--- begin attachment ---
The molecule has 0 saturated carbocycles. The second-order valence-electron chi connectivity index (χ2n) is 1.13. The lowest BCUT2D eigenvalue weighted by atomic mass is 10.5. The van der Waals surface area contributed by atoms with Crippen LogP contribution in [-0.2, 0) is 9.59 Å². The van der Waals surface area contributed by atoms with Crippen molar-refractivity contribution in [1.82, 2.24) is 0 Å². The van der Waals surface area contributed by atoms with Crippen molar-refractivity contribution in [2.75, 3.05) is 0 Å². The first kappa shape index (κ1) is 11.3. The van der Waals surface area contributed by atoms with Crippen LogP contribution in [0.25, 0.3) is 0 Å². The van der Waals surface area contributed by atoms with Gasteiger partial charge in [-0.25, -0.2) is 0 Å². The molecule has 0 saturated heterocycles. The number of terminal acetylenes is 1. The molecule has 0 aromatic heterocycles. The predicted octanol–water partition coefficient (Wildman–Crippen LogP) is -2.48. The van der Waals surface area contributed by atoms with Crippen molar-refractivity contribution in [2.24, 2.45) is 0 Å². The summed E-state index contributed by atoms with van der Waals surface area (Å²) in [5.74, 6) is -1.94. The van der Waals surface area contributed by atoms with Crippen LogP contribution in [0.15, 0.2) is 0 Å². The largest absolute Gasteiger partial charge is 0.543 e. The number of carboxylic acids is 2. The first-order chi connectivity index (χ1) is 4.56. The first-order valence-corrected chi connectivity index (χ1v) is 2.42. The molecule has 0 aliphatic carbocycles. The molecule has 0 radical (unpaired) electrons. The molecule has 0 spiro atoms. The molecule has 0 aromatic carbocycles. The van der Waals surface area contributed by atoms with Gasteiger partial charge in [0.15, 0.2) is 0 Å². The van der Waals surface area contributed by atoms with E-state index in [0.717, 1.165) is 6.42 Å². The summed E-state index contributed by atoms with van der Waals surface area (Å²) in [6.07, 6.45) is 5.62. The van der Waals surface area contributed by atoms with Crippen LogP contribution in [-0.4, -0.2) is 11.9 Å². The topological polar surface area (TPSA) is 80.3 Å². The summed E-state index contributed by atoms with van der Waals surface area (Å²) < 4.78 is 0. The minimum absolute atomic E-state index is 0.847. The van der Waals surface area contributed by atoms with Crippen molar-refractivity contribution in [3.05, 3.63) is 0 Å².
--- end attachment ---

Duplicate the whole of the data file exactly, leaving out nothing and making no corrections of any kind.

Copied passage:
The molecule has 0 saturated carbocycles. The second-order valence-electron chi connectivity index (χ2n) is 1.13. The lowest BCUT2D eigenvalue weighted by atomic mass is 10.5. The van der Waals surface area contributed by atoms with Crippen LogP contribution in [-0.2, 0) is 9.59 Å². The van der Waals surface area contributed by atoms with Crippen molar-refractivity contribution in [1.82, 2.24) is 0 Å². The van der Waals surface area contributed by atoms with Crippen molar-refractivity contribution in [2.75, 3.05) is 0 Å². The first kappa shape index (κ1) is 11.3. The van der Waals surface area contributed by atoms with Crippen LogP contribution in [0.25, 0.3) is 0 Å². The van der Waals surface area contributed by atoms with Gasteiger partial charge in [-0.25, -0.2) is 0 Å². The molecule has 0 saturated heterocycles. The number of terminal acetylenes is 1. The molecule has 0 aromatic heterocycles. The predicted octanol–water partition coefficient (Wildman–Crippen LogP) is -2.48. The van der Waals surface area contributed by atoms with Crippen molar-refractivity contribution in [2.24, 2.45) is 0 Å². The summed E-state index contributed by atoms with van der Waals surface area (Å²) in [5.74, 6) is -1.94. The van der Waals surface area contributed by atoms with Crippen LogP contribution in [0.15, 0.2) is 0 Å². The largest absolute Gasteiger partial charge is 0.543 e. The number of carboxylic acids is 2. The first-order chi connectivity index (χ1) is 4.56. The first-order valence-corrected chi connectivity index (χ1v) is 2.42. The molecule has 0 aliphatic carbocycles. The molecule has 0 radical (unpaired) electrons. The molecule has 0 spiro atoms. The molecule has 0 aromatic carbocycles. The van der Waals surface area contributed by atoms with Gasteiger partial charge in [0.15, 0.2) is 0 Å². The van der Waals surface area contributed by atoms with E-state index in [0.717, 1.165) is 6.42 Å². The summed E-state index contributed by atoms with van der Waals surface area (Å²) in [6.07, 6.45) is 5.62. The van der Waals surface area contributed by atoms with Crippen LogP contribution in [-0.4, -0.2) is 11.9 Å². The topological polar surface area (TPSA) is 80.3 Å². The summed E-state index contributed by atoms with van der Waals surface area (Å²) < 4.78 is 0. The minimum absolute atomic E-state index is 0.847. The van der Waals surface area contributed by atoms with Crippen molar-refractivity contribution in [3.05, 3.63) is 0 Å².